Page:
slanguage


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slan·guage

 (slăng′gwĭj)
n.
1. Language marked by the use of slang.
2. Slang peculiar to a group: the slanguage of the street; a glossary of Chicago slanguage.

[Blend of slang and language.]
American Heritage® Dictionary of the English Language, Fifth Edition. Copyright © 2016 by Houghton Mifflin Harcourt Publishing Company. Published by Houghton Mifflin Harcourt Publishing Company. All rights reserved.

slanguage

(ˈslæŋɡwɪdʒ)
n
(Languages) a language using slang
Collins English Dictionary – Complete and Unabridged, 12th Edition 2014 © HarperCollins Publishers 1991, 1994, 1998, 2000, 2003, 2006, 2007, 2009, 2011, 2014

slan•guage

(ˈslæŋ gwɪdʒ)

n.
1. slang; a vocabulary of slang.
2. language employing much slang.
[1900–05;b. slang and language]
Random House Kernerman Webster's College Dictionary, © 2010 K Dictionaries Ltd. Copyright 2005, 1997, 1991 by Random House, Inc. All rights reserved.
ThesaurusAntonymsRelated WordsSynonymsLegend:
Noun1.slanguage - language characterized by excessive use of slang or cant
language, linguistic communication - a systematic means of communicating by the use of sounds or conventional symbols; "he taught foreign languages"; "the language introduced is standard throughout the text"; "the speed with which a program can be executed depends on the language in which it is written"
Based on WordNet 3.0, Farlex clipart collection. © 2003-2012 Princeton University, Farlex Inc.
References in periodicals archive ?
The relaxation of language formality for women was not accompanied by an attendant acceptability of women using the national 'slanguage', which remained steadfastly masculinised.
Henson says some assistant directors have come to him with a suggestion of how to memorialize Jones on film sets forever: calling the first shot of the day "the Jonesy," just as set slanguage for the final shot of the day is the "martini shot" and the next-to-last one is called the "Abby" (after a famed assistant director).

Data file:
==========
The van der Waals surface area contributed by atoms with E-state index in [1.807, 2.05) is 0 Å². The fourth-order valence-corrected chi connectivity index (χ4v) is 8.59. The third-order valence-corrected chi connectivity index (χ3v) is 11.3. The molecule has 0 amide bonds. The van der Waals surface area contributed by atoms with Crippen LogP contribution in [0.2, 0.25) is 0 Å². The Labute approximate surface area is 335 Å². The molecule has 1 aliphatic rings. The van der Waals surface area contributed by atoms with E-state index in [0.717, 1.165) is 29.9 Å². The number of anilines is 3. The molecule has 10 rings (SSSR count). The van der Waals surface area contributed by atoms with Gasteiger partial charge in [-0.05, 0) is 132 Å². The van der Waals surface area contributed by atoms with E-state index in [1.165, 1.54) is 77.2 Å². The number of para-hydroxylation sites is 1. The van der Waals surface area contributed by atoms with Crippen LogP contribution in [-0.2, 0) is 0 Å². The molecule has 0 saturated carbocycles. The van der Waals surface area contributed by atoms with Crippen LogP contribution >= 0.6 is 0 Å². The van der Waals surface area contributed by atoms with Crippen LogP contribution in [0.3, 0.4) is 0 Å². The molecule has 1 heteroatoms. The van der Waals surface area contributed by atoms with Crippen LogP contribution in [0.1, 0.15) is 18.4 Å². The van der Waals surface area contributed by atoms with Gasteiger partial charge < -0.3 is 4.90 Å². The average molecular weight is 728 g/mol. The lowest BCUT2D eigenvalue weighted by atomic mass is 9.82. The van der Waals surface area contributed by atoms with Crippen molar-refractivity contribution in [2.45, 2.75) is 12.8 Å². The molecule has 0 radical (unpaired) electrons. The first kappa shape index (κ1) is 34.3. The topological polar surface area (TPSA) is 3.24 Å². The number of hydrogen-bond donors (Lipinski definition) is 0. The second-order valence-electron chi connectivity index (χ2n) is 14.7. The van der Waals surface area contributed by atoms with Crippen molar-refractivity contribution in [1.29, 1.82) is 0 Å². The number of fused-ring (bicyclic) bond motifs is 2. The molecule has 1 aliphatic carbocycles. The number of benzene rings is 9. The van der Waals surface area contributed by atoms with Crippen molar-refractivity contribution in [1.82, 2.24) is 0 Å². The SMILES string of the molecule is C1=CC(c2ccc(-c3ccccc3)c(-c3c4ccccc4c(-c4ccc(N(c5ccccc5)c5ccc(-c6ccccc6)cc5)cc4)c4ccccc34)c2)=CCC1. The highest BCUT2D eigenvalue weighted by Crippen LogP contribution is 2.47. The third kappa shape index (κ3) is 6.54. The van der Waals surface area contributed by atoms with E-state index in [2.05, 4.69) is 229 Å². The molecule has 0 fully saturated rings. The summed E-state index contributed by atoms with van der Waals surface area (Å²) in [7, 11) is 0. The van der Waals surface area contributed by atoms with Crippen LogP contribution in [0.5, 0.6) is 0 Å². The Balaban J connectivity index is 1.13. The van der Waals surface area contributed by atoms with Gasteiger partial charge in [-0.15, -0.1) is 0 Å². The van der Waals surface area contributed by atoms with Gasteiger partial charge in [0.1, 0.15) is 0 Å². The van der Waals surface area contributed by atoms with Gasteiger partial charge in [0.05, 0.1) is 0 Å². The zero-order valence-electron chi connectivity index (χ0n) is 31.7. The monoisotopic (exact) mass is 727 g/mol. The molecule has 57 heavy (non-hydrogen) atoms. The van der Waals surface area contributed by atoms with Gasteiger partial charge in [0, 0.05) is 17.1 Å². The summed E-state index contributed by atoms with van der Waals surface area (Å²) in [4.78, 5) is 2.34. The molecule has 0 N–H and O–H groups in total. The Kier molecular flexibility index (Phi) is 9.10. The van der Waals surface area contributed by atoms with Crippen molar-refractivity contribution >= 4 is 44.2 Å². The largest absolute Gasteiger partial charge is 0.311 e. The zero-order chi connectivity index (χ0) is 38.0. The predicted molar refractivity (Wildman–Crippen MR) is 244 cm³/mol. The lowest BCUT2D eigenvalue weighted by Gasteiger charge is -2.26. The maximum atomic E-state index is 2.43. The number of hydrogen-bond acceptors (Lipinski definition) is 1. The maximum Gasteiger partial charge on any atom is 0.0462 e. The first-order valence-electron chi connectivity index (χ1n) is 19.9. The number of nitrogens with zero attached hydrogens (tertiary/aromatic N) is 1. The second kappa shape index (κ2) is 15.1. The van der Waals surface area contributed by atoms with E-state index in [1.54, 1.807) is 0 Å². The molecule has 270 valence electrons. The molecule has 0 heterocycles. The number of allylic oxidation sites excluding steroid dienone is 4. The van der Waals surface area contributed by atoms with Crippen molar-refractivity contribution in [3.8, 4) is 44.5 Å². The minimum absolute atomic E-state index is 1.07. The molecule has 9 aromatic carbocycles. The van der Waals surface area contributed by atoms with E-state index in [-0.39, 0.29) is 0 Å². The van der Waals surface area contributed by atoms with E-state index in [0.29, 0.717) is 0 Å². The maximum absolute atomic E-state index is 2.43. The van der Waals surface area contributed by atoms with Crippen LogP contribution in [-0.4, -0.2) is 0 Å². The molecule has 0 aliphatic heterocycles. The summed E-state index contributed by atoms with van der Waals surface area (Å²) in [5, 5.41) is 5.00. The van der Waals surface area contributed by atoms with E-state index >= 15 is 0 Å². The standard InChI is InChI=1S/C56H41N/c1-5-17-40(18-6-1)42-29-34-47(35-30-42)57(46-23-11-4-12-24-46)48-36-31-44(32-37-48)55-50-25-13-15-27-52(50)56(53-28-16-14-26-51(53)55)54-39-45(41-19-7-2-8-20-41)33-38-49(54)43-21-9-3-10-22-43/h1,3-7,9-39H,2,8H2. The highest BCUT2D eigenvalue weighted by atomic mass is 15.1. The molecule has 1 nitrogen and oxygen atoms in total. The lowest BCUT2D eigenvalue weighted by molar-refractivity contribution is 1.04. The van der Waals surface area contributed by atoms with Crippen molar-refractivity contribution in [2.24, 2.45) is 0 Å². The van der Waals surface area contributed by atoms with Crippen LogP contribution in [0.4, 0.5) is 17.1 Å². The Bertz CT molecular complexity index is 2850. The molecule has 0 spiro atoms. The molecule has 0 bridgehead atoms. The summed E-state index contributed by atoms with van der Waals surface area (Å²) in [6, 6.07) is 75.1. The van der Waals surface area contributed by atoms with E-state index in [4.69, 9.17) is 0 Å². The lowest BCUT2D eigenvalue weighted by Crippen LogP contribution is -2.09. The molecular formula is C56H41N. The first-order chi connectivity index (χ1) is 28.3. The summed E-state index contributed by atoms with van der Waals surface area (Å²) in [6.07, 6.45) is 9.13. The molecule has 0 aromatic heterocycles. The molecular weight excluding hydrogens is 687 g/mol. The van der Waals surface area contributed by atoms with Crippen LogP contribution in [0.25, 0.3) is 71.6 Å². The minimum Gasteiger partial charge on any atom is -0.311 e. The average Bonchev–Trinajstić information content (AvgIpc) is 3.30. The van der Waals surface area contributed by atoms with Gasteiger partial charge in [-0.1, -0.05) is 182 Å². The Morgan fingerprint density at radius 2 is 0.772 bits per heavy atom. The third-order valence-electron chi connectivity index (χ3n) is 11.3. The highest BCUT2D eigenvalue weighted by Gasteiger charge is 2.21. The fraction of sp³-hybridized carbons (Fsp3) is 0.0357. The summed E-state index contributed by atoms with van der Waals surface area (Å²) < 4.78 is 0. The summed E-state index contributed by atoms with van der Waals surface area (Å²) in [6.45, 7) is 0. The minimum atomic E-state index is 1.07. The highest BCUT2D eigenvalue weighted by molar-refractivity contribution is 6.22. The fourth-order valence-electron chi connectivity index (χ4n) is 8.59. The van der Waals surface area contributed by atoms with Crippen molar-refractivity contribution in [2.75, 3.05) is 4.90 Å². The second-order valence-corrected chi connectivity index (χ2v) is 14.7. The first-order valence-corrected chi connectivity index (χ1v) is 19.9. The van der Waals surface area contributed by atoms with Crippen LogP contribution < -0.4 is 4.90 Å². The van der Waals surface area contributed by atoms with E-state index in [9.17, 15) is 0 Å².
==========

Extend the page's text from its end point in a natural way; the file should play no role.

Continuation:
Teachers at the school sent a 'Mind Your Slanguage' guide to parents.
TEACHERS have sparked a row by telling pupils to mind their slanguage and banning some regional words.
Pollack, "'Ovoutie Slanguage is Absolutely Kosher': Yiddish in Scat-Singing, Jazz Jargon, and Black Music" in The Song is Not the Same: Jews and American Popular Music, ed.
I (inkle, and Ashley Hunt, as well as the collective Slanguage's array of community-based works at LAXART), and Him and video projects that pointed, more or less, to the looming shadow of Hollywood (e.g., Mi I John Ruperto's Seven and Five, 2012, which includes multiple remakes of a 1961 episode of the TV show Alfred Hitchcock Presents, and Dan Finsel's The Space Between You and Mfi, 2012, for which the artist rescaged Farrah Fawcett and Keith Edmier's decade-old roll in the clay).
The ten-year survey of Slanguage, the collective enterprise of Mario Ybarra Jr.
Sincethatice-breaking victory, h ehaschalkedupa further27winnersforaprofit ofpounds 42.83.Notbadin anybody 'slanguage.
Despite its occasional awkward lapses and chattering slanguage, it captures the garrulous spirit of Kolkata.
"We had linguists studying this 'slanguage' for the past two years," de Haaff says, "so that every word is parsed, making it possible to see relationships among words, even if the words are abbreviations, acronyms or emoticons."
And after being granted a student visa, he told how he arrived in the UK in October 2001 to take up an English Slanguage course in Gateshead, remaining in the UK after his visa expired.
In addition to its main section of definitions, Hip Hoptionary also provides a helpful section titled "English to Slanguage." A noteworthy Web site that serves as an online dictionary of hip-hop terminology and phrases is Rap Dictionary.